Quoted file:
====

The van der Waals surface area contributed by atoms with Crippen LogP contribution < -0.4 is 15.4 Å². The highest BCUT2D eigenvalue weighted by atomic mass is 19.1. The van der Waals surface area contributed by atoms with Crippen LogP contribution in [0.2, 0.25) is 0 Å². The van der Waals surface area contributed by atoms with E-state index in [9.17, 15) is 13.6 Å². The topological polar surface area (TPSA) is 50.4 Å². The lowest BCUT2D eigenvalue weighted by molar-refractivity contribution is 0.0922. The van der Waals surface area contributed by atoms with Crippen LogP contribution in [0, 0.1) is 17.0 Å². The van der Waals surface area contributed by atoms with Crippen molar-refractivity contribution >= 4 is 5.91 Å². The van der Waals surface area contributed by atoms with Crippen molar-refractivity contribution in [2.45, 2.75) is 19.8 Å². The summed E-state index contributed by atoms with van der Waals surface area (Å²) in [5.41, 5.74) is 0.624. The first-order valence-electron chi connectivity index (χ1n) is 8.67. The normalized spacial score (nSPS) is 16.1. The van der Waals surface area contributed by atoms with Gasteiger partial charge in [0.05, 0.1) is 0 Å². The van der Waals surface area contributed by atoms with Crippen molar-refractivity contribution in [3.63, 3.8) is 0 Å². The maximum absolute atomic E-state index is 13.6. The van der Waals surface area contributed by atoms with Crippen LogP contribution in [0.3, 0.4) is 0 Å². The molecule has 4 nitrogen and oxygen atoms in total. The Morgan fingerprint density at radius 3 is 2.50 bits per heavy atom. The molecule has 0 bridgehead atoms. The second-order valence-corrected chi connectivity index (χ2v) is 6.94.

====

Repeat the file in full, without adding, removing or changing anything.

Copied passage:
The van der Waals surface area contributed by atoms with Crippen LogP contribution < -0.4 is 15.4 Å². The highest BCUT2D eigenvalue weighted by atomic mass is 19.1. The van der Waals surface area contributed by atoms with Crippen LogP contribution in [0.2, 0.25) is 0 Å². The van der Waals surface area contributed by atoms with E-state index in [9.17, 15) is 13.6 Å². The topological polar surface area (TPSA) is 50.4 Å². The lowest BCUT2D eigenvalue weighted by molar-refractivity contribution is 0.0922. The van der Waals surface area contributed by atoms with Crippen LogP contribution in [0, 0.1) is 17.0 Å². The van der Waals surface area contributed by atoms with Crippen molar-refractivity contribution >= 4 is 5.91 Å². The van der Waals surface area contributed by atoms with Crippen molar-refractivity contribution in [2.45, 2.75) is 19.8 Å². The summed E-state index contributed by atoms with van der Waals surface area (Å²) in [5.41, 5.74) is 0.624. The first-order valence-electron chi connectivity index (χ1n) is 8.67. The normalized spacial score (nSPS) is 16.1. The van der Waals surface area contributed by atoms with Gasteiger partial charge in [0.05, 0.1) is 0 Å². The van der Waals surface area contributed by atoms with Crippen molar-refractivity contribution in [3.63, 3.8) is 0 Å². The maximum absolute atomic E-state index is 13.6. The van der Waals surface area contributed by atoms with Crippen LogP contribution in [0.3, 0.4) is 0 Å². The molecule has 4 nitrogen and oxygen atoms in total. The Morgan fingerprint density at radius 3 is 2.50 bits per heavy atom. The molecule has 0 bridgehead atoms. The second-order valence-corrected chi connectivity index (χ2v) is 6.94.